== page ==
Le Cailar (France): Skull fragments suggest Iron Age Celts tried to embalm severed heads
Bob Yirka report
Source - https://phys.org/news/2019-02-skull-fragments-iron-age-celts.html
Pictures of a. Total assemblage b. CLR K16 R9 286 exterior surface c. CLR N17 R3 53 interior surface cranial fragments (after Ghezal and Gosnell). Credit: Journal of Archaeological Science (2018). DOI: 10.1016/j.jas.2018.09.011
A team of researchers from University Paul-Valéry Montpellier and UMR-IMBE, Université d'Avignon has found evidence of possible embalming of severed heads by Iron Age Celts living in southern France. In their paper published in Journal of Archaeological Science, the group describes their study of skull fragments excavated at a dig site near Le Cailar, in southern France, and what their analysis found.
The researchers were studying skull fragments uncovered at Le Cailar—to date, over 100 have been found. The skulls are believed to be those of enemy combatants who lost their heads after losing their lives in battle. The fragments have been dated back to the third century BC—a time when the town was a Celtic settlement.
The researchers report that many of the skulls had cuts indicating they had been decapitated, and some also had marks suggesting the brains had been removed. In some cases, tongues had also been removed. To learn more about the history of the skulls, the researchers ground up small portions of several specimens into dust, and then subjected the dust to gas chromatography-mass spectrometry testing. They report that they found small amounts of diterpenoic compounds in several of the fragments, which are molecules that are produced when conifer resins break down, typically when heated. They also found evidence of cholesterols and fatty acids. As a control, the researchers performed the same tests on animal skulls that had been dug up at the same dig site—none of them had evidence of conifer resin.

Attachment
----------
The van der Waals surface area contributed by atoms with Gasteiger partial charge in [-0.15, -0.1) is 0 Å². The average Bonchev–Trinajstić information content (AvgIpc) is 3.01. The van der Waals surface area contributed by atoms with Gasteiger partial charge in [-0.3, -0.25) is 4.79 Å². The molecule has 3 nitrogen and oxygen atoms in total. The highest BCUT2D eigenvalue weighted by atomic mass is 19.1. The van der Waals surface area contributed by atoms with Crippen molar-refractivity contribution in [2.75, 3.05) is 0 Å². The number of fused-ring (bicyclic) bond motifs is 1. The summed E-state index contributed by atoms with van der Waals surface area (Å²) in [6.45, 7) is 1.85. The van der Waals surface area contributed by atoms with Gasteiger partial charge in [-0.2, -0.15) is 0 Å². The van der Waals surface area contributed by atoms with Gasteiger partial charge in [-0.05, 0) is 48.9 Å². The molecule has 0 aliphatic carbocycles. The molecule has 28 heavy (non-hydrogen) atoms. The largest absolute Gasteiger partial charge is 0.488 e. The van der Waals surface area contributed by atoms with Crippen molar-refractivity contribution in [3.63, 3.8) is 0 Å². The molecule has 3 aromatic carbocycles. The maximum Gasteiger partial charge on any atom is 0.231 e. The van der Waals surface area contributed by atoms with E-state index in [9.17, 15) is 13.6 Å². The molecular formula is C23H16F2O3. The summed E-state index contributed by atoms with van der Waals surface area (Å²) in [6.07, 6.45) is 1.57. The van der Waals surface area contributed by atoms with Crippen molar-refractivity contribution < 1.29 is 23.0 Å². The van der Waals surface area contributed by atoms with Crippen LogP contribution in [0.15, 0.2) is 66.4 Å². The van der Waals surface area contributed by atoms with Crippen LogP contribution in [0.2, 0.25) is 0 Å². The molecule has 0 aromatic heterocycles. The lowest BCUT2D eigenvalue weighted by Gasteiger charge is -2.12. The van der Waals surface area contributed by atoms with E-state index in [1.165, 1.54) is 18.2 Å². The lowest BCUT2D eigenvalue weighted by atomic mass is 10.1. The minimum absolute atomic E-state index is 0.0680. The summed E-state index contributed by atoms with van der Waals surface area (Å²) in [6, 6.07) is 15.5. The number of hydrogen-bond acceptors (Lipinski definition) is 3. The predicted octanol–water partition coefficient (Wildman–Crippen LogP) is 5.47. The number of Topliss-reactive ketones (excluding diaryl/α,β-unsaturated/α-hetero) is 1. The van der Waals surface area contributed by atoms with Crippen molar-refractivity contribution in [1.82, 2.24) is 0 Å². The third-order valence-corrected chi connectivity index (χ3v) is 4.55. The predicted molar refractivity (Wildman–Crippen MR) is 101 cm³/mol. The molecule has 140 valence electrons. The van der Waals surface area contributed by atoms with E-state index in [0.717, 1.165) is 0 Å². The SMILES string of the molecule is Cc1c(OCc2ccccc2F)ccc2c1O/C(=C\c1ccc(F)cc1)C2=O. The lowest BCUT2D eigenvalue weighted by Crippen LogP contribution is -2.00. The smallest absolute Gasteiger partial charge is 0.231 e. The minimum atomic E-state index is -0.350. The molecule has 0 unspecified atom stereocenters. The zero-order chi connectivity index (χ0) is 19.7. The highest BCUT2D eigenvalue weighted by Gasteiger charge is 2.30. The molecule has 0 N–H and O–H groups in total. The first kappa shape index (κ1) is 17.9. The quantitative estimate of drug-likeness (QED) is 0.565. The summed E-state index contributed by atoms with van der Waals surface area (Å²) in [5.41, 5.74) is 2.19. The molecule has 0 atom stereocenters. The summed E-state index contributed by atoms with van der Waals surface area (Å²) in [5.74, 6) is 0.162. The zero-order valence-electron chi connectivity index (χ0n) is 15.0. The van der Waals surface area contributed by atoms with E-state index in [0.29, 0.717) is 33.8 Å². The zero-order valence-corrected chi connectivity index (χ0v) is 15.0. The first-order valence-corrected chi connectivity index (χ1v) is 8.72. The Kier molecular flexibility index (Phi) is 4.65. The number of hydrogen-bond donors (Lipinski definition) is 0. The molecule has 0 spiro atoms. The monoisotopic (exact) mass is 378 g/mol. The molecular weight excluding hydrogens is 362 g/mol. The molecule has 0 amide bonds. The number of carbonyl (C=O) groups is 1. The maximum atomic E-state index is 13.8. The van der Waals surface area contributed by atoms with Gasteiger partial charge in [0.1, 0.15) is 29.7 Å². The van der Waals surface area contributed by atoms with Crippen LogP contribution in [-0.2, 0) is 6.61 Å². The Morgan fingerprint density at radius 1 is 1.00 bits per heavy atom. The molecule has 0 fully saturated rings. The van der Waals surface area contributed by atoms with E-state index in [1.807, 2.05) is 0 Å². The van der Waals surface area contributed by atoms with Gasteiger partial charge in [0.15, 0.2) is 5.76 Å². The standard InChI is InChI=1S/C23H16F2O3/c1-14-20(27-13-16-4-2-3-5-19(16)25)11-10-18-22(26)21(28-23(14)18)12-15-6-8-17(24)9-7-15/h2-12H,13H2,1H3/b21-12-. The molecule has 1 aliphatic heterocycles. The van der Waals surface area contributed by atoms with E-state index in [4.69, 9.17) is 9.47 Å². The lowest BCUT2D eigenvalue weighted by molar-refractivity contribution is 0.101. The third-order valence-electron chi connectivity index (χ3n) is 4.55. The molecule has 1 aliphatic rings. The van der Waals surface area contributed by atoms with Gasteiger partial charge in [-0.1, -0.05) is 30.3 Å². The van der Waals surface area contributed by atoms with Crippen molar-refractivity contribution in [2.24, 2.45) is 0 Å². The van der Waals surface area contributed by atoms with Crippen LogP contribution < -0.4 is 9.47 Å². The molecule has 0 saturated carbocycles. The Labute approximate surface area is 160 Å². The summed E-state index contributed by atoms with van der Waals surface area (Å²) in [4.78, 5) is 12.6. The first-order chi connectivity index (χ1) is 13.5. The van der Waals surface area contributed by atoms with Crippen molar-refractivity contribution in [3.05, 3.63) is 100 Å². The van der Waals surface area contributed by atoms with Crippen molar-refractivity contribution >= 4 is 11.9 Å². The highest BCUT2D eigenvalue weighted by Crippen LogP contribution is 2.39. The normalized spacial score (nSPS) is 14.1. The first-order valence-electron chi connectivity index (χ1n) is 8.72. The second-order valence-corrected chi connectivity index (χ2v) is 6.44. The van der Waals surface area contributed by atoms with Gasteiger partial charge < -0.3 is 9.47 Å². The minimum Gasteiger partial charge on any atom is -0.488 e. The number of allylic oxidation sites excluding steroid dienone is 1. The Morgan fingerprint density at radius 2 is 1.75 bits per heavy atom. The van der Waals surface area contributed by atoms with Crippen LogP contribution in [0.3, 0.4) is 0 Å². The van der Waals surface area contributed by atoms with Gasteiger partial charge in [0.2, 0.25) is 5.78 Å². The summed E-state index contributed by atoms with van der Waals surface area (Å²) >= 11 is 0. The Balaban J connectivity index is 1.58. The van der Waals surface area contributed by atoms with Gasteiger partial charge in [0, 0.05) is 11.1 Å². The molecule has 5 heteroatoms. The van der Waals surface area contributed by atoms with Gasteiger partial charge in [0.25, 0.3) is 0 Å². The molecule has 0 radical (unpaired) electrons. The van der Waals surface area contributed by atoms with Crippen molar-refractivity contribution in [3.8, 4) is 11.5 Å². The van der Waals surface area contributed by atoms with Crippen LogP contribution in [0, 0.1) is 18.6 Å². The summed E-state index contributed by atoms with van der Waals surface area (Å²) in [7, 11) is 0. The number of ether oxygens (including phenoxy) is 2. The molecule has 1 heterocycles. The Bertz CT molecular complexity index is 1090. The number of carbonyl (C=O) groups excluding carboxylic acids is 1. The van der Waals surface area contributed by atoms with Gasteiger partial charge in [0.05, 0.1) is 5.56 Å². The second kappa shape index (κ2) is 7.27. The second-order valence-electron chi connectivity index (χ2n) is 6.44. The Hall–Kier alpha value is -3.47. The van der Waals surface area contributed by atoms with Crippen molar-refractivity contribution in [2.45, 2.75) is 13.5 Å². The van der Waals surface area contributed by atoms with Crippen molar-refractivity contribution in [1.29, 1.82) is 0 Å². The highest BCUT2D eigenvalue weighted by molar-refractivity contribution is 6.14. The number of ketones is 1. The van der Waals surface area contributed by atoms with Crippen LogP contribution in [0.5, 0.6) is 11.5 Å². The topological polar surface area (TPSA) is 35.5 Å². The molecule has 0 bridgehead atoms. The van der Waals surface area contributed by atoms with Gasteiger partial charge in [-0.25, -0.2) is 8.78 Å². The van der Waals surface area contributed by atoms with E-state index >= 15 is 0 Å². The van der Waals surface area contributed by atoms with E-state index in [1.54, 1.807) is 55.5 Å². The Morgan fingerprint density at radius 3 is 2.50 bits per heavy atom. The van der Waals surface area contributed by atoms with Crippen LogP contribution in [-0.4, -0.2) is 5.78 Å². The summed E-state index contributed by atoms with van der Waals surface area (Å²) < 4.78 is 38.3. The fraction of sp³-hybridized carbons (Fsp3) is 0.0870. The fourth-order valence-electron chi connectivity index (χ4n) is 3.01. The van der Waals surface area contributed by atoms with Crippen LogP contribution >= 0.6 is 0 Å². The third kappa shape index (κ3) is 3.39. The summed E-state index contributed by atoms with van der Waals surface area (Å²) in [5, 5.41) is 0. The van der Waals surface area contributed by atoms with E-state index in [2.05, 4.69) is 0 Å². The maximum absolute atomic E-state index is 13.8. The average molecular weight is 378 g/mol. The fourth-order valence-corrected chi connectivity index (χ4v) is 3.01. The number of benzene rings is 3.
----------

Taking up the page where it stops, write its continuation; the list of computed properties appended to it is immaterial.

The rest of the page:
The researchers suggest the resin within the skull fragments resulted from dipping the skulls in a resin-based liquid as a means of slowing decay—a form of embalming. They note also that all of the skull fragments were found inside the walls of the compound, suggesting that the heads had been mounted for those living inside, rather than as a means of frightening would-be attackers.
The researchers also report that they have not yet found any evidence that might explain the reason for embalming the heads, but suggest it might have been a means of showing respect to well-known warriors. The hope to learn more as excavation continues at the site.
More information: Salma Ghezal et al. Embalmed heads of the Celtic Iron Age in the south of France, Journal of Archaeological Science (2018). DOI: 10.1016/j.jas.2018.09.011